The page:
Posted May 18, 2016
Growing up, I was always a bit of a Supreme Court nerd. I brought Jeffrey Toobin’s books on family vacations, regaled my very patient mother with tales from the life of Ruth Bader Ginsburg and took over the television when key decisions were expected to be announced. Until I came to SKDKnickerbocker, I wasn’t entirely sure what role a communications firm filled in relation to the highest court in the land. Because this term was full of cases involving some of the most hotly-contested contemporary issues and there is the ongoing fight over vacancy on the bench, this semester was the perfect time to learn more about the Supreme Court.
The case that I most enjoyed working on was Whole Woman’s Health v. Hellerstedt, a case involving a Texas law that severely regulates abortion clinics and closed more than half of the clinics in the state. I monitored the media for stories on the case, drafted memos and was even able to help organize the rally that took place outside the Court on the day of oral arguments. In this role at SKDK, I have been able to become a better communications professional while combining my hobby of Supreme Court-watching and my passion for protecting women’s access to safe and legal abortion.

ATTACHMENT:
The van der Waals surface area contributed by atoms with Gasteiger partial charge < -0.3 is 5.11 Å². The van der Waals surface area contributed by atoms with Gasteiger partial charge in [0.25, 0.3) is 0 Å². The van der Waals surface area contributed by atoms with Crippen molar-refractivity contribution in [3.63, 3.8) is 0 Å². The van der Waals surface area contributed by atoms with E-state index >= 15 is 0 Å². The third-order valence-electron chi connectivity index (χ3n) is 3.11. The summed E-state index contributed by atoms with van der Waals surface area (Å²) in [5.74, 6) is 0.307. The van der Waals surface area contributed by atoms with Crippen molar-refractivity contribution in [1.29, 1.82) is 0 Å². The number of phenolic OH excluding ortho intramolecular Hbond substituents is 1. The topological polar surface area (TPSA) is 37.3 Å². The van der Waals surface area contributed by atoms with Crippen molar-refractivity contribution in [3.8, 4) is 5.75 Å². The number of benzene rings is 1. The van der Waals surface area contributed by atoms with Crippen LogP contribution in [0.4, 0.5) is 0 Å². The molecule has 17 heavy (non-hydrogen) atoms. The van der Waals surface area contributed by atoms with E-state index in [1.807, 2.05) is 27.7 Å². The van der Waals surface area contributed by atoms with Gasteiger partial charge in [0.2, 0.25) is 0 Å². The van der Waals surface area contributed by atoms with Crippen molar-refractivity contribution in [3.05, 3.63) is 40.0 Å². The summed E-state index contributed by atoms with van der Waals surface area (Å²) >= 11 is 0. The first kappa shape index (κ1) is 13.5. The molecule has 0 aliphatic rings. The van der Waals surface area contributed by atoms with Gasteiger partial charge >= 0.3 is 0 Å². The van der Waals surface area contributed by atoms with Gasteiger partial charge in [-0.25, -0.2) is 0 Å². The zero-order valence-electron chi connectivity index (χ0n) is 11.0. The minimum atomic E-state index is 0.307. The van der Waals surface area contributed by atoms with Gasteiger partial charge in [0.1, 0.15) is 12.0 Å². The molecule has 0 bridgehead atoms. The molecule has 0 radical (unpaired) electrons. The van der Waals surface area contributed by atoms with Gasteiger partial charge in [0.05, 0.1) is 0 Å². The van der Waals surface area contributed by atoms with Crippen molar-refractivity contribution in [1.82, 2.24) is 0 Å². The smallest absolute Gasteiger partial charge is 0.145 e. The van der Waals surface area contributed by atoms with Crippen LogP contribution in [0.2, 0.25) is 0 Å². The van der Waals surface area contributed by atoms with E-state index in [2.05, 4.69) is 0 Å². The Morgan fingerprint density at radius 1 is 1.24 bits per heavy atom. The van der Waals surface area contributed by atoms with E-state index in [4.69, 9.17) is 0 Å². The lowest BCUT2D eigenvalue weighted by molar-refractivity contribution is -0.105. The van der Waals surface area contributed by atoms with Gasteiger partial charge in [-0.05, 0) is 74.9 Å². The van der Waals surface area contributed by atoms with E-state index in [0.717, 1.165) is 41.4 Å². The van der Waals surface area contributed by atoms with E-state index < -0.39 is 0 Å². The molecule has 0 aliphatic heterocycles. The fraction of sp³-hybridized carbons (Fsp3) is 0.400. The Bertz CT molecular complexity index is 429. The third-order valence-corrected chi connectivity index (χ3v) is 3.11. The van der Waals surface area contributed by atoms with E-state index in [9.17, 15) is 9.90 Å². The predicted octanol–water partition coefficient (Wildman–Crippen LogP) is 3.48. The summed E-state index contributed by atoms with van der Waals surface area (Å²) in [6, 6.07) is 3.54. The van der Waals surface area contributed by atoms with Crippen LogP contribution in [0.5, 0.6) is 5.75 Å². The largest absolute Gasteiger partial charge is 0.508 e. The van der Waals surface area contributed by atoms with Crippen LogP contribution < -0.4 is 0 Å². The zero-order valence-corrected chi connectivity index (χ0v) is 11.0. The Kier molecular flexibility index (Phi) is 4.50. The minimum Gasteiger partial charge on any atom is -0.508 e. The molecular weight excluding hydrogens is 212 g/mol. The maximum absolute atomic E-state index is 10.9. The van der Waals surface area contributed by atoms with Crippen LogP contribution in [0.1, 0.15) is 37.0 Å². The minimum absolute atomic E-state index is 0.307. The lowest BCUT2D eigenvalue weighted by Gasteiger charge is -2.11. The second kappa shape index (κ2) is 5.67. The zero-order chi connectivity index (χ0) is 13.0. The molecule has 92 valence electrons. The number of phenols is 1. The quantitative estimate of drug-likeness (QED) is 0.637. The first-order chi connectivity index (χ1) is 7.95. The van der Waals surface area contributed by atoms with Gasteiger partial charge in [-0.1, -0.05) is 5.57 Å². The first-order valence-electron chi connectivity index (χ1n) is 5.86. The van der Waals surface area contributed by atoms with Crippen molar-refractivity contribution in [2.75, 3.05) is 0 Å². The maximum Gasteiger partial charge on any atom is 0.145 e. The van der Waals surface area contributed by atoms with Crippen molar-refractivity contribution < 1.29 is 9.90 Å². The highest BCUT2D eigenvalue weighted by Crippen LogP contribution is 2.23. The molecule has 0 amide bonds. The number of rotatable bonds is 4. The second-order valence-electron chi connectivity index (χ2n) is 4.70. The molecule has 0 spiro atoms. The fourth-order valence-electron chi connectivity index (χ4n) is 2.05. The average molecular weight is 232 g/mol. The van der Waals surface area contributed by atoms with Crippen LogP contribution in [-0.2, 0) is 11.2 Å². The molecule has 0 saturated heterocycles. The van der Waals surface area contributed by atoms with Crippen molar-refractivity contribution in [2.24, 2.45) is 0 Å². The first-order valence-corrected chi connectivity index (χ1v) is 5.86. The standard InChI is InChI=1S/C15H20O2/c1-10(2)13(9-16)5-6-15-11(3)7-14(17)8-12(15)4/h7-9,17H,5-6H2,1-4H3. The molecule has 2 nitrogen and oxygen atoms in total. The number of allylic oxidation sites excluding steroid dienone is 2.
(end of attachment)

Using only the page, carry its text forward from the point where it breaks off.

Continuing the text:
Now, I have the opportunity to help with the campaign to fill the vacancy on the Court created by the death of Justice Antonin Scalia and President Obama’s nomination of Chief Judge Merrick Garland. I studied the contentious Senate confirmation hearings for Robert Bork and Justice Clarence Thomas in school, but I never thought we would see the Senate flat-out refuse to hear even consider a Supreme Court nominee. Being able to help spread and craft the media message around an essentially unprecedented event has been an exciting experience that I will never forget.
Although we have yet to see how the Court will rule in Whole Woman’s Health or if Chief Judge Garland will ever get confirmation hearings and an up-or-down vote in the Senate, I now know exactly what SKDK has to do with the Supreme Court.